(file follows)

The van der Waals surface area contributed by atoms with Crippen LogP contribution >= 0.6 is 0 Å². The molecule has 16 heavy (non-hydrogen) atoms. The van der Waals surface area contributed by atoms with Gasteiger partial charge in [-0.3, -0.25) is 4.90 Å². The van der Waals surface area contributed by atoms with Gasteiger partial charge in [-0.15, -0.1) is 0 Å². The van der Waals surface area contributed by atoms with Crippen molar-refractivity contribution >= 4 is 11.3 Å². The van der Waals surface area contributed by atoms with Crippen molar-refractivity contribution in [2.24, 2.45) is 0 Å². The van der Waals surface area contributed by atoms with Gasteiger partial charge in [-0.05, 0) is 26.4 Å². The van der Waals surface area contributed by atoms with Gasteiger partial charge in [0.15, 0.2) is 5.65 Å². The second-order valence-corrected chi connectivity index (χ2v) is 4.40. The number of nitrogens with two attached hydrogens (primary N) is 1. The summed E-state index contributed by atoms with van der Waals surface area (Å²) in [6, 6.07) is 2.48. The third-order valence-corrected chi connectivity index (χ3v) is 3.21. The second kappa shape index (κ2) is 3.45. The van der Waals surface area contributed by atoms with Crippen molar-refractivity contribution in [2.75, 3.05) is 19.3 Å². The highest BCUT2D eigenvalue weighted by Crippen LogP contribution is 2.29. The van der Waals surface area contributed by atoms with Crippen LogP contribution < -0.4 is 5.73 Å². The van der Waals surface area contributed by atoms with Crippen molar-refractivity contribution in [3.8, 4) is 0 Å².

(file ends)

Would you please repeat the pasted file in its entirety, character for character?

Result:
The van der Waals surface area contributed by atoms with Crippen LogP contribution >= 0.6 is 0 Å². The molecule has 16 heavy (non-hydrogen) atoms. The van der Waals surface area contributed by atoms with Gasteiger partial charge in [-0.3, -0.25) is 4.90 Å². The van der Waals surface area contributed by atoms with Gasteiger partial charge in [-0.15, -0.1) is 0 Å². The van der Waals surface area contributed by atoms with Crippen molar-refractivity contribution >= 4 is 11.3 Å². The van der Waals surface area contributed by atoms with Crippen molar-refractivity contribution in [2.24, 2.45) is 0 Å². The van der Waals surface area contributed by atoms with Gasteiger partial charge in [-0.05, 0) is 26.4 Å². The van der Waals surface area contributed by atoms with Gasteiger partial charge in [0.15, 0.2) is 5.65 Å². The second-order valence-corrected chi connectivity index (χ2v) is 4.40. The number of nitrogens with two attached hydrogens (primary N) is 1. The summed E-state index contributed by atoms with van der Waals surface area (Å²) in [6, 6.07) is 2.48. The third-order valence-corrected chi connectivity index (χ3v) is 3.21. The second kappa shape index (κ2) is 3.45. The van der Waals surface area contributed by atoms with Crippen molar-refractivity contribution in [2.75, 3.05) is 19.3 Å². The highest BCUT2D eigenvalue weighted by Crippen LogP contribution is 2.29. The van der Waals surface area contributed by atoms with Crippen LogP contribution < -0.4 is 5.73 Å². The van der Waals surface area contributed by atoms with Crippen molar-refractivity contribution in [3.8, 4) is 0 Å².